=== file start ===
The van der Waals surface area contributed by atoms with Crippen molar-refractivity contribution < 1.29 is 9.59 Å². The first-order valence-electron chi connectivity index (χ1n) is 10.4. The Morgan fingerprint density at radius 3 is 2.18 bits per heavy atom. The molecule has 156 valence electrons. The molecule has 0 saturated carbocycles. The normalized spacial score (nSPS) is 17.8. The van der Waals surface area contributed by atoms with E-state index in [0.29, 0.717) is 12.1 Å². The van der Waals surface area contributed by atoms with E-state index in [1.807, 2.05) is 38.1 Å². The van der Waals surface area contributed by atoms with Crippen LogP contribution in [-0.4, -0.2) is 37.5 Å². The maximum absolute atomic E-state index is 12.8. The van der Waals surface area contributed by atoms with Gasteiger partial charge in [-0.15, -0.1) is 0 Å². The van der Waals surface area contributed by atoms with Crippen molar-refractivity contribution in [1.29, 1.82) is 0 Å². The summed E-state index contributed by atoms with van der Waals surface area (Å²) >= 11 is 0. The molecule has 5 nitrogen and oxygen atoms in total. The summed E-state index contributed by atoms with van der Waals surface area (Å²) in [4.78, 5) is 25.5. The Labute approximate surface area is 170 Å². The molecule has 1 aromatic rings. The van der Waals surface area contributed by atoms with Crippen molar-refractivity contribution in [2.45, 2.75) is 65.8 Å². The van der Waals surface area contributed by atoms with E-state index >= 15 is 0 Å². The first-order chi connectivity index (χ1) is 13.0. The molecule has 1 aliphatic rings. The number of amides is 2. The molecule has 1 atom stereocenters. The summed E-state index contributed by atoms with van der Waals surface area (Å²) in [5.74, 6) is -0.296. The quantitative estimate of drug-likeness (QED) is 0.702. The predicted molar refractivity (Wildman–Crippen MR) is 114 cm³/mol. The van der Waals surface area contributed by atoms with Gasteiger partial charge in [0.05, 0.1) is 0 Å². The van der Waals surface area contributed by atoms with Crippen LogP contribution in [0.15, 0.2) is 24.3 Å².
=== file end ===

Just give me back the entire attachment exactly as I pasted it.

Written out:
The van der Waals surface area contributed by atoms with Crippen molar-refractivity contribution < 1.29 is 9.59 Å². The first-order valence-electron chi connectivity index (χ1n) is 10.4. The Morgan fingerprint density at radius 3 is 2.18 bits per heavy atom. The molecule has 156 valence electrons. The molecule has 0 saturated carbocycles. The normalized spacial score (nSPS) is 17.8. The van der Waals surface area contributed by atoms with E-state index in [0.29, 0.717) is 12.1 Å². The van der Waals surface area contributed by atoms with E-state index in [1.807, 2.05) is 38.1 Å². The van der Waals surface area contributed by atoms with Crippen LogP contribution in [-0.4, -0.2) is 37.5 Å². The maximum absolute atomic E-state index is 12.8. The van der Waals surface area contributed by atoms with Gasteiger partial charge in [-0.15, -0.1) is 0 Å². The van der Waals surface area contributed by atoms with Crippen molar-refractivity contribution in [1.29, 1.82) is 0 Å². The summed E-state index contributed by atoms with van der Waals surface area (Å²) >= 11 is 0. The molecule has 5 nitrogen and oxygen atoms in total. The summed E-state index contributed by atoms with van der Waals surface area (Å²) in [4.78, 5) is 25.5. The Labute approximate surface area is 170 Å². The molecule has 1 aromatic rings. The van der Waals surface area contributed by atoms with Crippen molar-refractivity contribution in [2.45, 2.75) is 65.8 Å². The van der Waals surface area contributed by atoms with E-state index >= 15 is 0 Å². The first-order chi connectivity index (χ1) is 13.0. The molecule has 1 aliphatic rings. The number of amides is 2. The molecule has 1 atom stereocenters. The summed E-state index contributed by atoms with van der Waals surface area (Å²) in [5.74, 6) is -0.296. The quantitative estimate of drug-likeness (QED) is 0.702. The predicted molar refractivity (Wildman–Crippen MR) is 114 cm³/mol. The van der Waals surface area contributed by atoms with Gasteiger partial charge in [0.05, 0.1) is 0 Å². The van der Waals surface area contributed by atoms with Crippen LogP contribution in [0.15, 0.2) is 24.3 Å².